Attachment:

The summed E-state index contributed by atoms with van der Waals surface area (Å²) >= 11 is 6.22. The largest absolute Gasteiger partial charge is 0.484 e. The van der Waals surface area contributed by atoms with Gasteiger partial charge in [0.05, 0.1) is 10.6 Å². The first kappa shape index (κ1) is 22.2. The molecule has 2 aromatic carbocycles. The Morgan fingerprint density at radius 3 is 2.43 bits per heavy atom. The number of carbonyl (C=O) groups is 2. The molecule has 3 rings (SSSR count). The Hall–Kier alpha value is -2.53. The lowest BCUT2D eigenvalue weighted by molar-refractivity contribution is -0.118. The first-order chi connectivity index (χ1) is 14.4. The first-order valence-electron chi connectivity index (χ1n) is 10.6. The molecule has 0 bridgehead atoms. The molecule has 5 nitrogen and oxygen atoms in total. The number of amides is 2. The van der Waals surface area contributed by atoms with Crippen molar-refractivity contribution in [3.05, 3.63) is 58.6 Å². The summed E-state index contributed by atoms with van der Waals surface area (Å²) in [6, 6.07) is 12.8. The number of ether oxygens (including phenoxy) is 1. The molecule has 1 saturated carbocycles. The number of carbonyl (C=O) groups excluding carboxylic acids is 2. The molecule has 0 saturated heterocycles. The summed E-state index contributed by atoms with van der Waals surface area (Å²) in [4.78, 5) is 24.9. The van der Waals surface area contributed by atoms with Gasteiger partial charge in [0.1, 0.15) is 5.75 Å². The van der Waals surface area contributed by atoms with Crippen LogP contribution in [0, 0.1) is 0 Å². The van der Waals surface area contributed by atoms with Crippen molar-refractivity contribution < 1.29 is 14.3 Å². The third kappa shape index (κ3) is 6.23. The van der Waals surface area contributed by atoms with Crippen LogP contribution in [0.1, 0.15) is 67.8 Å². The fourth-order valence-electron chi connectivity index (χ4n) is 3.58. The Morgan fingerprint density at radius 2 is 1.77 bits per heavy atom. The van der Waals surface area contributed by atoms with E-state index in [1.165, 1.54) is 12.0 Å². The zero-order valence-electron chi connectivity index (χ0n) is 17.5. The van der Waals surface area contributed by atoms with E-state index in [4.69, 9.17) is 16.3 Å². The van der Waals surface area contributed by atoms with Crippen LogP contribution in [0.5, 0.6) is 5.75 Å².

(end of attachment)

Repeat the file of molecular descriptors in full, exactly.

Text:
The summed E-state index contributed by atoms with van der Waals surface area (Å²) >= 11 is 6.22. The largest absolute Gasteiger partial charge is 0.484 e. The van der Waals surface area contributed by atoms with Gasteiger partial charge in [0.05, 0.1) is 10.6 Å². The first kappa shape index (κ1) is 22.2. The molecule has 2 aromatic carbocycles. The Morgan fingerprint density at radius 3 is 2.43 bits per heavy atom. The number of carbonyl (C=O) groups is 2. The molecule has 3 rings (SSSR count). The Hall–Kier alpha value is -2.53. The lowest BCUT2D eigenvalue weighted by molar-refractivity contribution is -0.118. The first-order chi connectivity index (χ1) is 14.4. The first-order valence-electron chi connectivity index (χ1n) is 10.6. The molecule has 0 bridgehead atoms. The molecule has 5 nitrogen and oxygen atoms in total. The number of amides is 2. The van der Waals surface area contributed by atoms with Crippen molar-refractivity contribution in [3.05, 3.63) is 58.6 Å². The summed E-state index contributed by atoms with van der Waals surface area (Å²) in [6, 6.07) is 12.8. The number of ether oxygens (including phenoxy) is 1. The molecule has 1 saturated carbocycles. The number of carbonyl (C=O) groups excluding carboxylic acids is 2. The molecule has 0 saturated heterocycles. The summed E-state index contributed by atoms with van der Waals surface area (Å²) in [4.78, 5) is 24.9. The van der Waals surface area contributed by atoms with Gasteiger partial charge in [0.1, 0.15) is 5.75 Å². The van der Waals surface area contributed by atoms with Crippen LogP contribution in [0, 0.1) is 0 Å². The van der Waals surface area contributed by atoms with Crippen molar-refractivity contribution < 1.29 is 14.3 Å². The third kappa shape index (κ3) is 6.23. The van der Waals surface area contributed by atoms with Crippen LogP contribution in [0.1, 0.15) is 67.8 Å². The fourth-order valence-electron chi connectivity index (χ4n) is 3.58. The Morgan fingerprint density at radius 2 is 1.77 bits per heavy atom. The van der Waals surface area contributed by atoms with E-state index in [1.165, 1.54) is 12.0 Å². The zero-order valence-electron chi connectivity index (χ0n) is 17.5. The van der Waals surface area contributed by atoms with E-state index in [4.69, 9.17) is 16.3 Å². The van der Waals surface area contributed by atoms with Crippen LogP contribution in [0.5, 0.6) is 5.75 Å².